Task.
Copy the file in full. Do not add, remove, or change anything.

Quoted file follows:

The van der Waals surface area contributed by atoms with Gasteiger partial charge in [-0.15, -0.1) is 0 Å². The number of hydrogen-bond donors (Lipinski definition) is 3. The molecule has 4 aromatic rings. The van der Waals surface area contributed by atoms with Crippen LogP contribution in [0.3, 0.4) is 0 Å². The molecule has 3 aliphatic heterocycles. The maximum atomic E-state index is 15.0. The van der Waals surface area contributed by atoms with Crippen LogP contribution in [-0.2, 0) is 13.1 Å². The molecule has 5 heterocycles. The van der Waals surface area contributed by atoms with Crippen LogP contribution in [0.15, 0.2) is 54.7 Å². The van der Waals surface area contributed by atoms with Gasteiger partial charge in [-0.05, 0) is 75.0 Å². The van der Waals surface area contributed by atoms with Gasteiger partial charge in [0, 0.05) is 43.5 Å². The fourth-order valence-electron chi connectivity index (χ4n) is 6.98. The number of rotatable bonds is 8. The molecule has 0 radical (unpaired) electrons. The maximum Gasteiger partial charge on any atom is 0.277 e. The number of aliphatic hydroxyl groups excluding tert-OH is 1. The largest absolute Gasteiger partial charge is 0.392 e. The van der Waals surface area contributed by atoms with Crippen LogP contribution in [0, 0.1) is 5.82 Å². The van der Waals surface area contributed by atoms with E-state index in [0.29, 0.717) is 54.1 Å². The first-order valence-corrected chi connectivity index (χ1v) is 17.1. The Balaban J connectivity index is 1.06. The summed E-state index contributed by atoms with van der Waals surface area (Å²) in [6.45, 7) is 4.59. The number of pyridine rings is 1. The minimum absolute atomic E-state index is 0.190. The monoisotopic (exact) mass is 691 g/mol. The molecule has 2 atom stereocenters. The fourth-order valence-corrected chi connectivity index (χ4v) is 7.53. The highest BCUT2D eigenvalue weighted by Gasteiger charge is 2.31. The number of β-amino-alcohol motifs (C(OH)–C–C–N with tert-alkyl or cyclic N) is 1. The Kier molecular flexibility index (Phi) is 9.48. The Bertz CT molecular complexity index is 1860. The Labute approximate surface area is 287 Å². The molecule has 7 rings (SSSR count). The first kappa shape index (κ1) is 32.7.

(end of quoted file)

The van der Waals surface area contributed by atoms with Gasteiger partial charge in [-0.15, -0.1) is 0 Å². The number of hydrogen-bond donors (Lipinski definition) is 3. The molecule has 4 aromatic rings. The van der Waals surface area contributed by atoms with Crippen LogP contribution in [0.3, 0.4) is 0 Å². The molecule has 3 aliphatic heterocycles. The maximum atomic E-state index is 15.0. The van der Waals surface area contributed by atoms with Crippen LogP contribution in [-0.2, 0) is 13.1 Å². The molecule has 5 heterocycles. The van der Waals surface area contributed by atoms with Crippen LogP contribution in [0.15, 0.2) is 54.7 Å². The van der Waals surface area contributed by atoms with Gasteiger partial charge in [-0.05, 0) is 75.0 Å². The van der Waals surface area contributed by atoms with Gasteiger partial charge in [0, 0.05) is 43.5 Å². The fourth-order valence-electron chi connectivity index (χ4n) is 6.98. The number of rotatable bonds is 8. The molecule has 0 radical (unpaired) electrons. The maximum Gasteiger partial charge on any atom is 0.277 e. The number of aliphatic hydroxyl groups excluding tert-OH is 1. The largest absolute Gasteiger partial charge is 0.392 e. The van der Waals surface area contributed by atoms with Crippen LogP contribution in [0, 0.1) is 5.82 Å². The van der Waals surface area contributed by atoms with E-state index in [0.29, 0.717) is 54.1 Å². The first-order valence-corrected chi connectivity index (χ1v) is 17.1. The Balaban J connectivity index is 1.06. The summed E-state index contributed by atoms with van der Waals surface area (Å²) in [6.45, 7) is 4.59. The number of pyridine rings is 1. The minimum absolute atomic E-state index is 0.190. The monoisotopic (exact) mass is 691 g/mol. The molecule has 2 atom stereocenters. The fourth-order valence-corrected chi connectivity index (χ4v) is 7.53. The highest BCUT2D eigenvalue weighted by Gasteiger charge is 2.31. The number of β-amino-alcohol motifs (C(OH)–C–C–N with tert-alkyl or cyclic N) is 1. The Kier molecular flexibility index (Phi) is 9.48. The Bertz CT molecular complexity index is 1860. The Labute approximate surface area is 287 Å². The molecule has 7 rings (SSSR count). The first kappa shape index (κ1) is 32.7.